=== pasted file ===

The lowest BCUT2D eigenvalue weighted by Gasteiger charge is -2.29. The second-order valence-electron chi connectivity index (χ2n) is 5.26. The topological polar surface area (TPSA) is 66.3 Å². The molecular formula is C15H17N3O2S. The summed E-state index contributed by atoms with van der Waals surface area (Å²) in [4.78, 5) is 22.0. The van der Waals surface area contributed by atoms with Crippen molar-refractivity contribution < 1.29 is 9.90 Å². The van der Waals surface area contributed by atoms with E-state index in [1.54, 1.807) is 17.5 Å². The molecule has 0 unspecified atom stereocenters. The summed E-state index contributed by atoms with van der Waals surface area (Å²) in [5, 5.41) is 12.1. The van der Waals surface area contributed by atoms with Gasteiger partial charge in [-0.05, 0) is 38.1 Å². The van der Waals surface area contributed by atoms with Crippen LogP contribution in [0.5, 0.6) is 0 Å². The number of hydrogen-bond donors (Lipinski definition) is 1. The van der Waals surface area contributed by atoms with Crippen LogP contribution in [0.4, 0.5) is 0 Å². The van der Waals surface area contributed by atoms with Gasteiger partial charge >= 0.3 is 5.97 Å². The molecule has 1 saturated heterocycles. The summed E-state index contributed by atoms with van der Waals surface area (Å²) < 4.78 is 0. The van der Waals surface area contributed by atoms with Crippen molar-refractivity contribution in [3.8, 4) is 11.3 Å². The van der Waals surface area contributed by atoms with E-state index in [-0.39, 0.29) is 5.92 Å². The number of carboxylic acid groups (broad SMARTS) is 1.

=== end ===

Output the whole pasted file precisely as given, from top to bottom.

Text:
The lowest BCUT2D eigenvalue weighted by Gasteiger charge is -2.29. The second-order valence-electron chi connectivity index (χ2n) is 5.26. The topological polar surface area (TPSA) is 66.3 Å². The molecular formula is C15H17N3O2S. The summed E-state index contributed by atoms with van der Waals surface area (Å²) in [4.78, 5) is 22.0. The van der Waals surface area contributed by atoms with Crippen molar-refractivity contribution < 1.29 is 9.90 Å². The van der Waals surface area contributed by atoms with E-state index in [1.54, 1.807) is 17.5 Å². The molecule has 0 unspecified atom stereocenters. The summed E-state index contributed by atoms with van der Waals surface area (Å²) in [5, 5.41) is 12.1. The van der Waals surface area contributed by atoms with Gasteiger partial charge in [-0.05, 0) is 38.1 Å². The van der Waals surface area contributed by atoms with Crippen LogP contribution in [0.5, 0.6) is 0 Å². The number of hydrogen-bond donors (Lipinski definition) is 1. The van der Waals surface area contributed by atoms with Crippen LogP contribution in [0.4, 0.5) is 0 Å². The van der Waals surface area contributed by atoms with Gasteiger partial charge >= 0.3 is 5.97 Å². The molecule has 1 saturated heterocycles. The summed E-state index contributed by atoms with van der Waals surface area (Å²) < 4.78 is 0. The van der Waals surface area contributed by atoms with Crippen molar-refractivity contribution in [3.8, 4) is 11.3 Å². The van der Waals surface area contributed by atoms with E-state index in [-0.39, 0.29) is 5.92 Å². The number of carboxylic acid groups (broad SMARTS) is 1.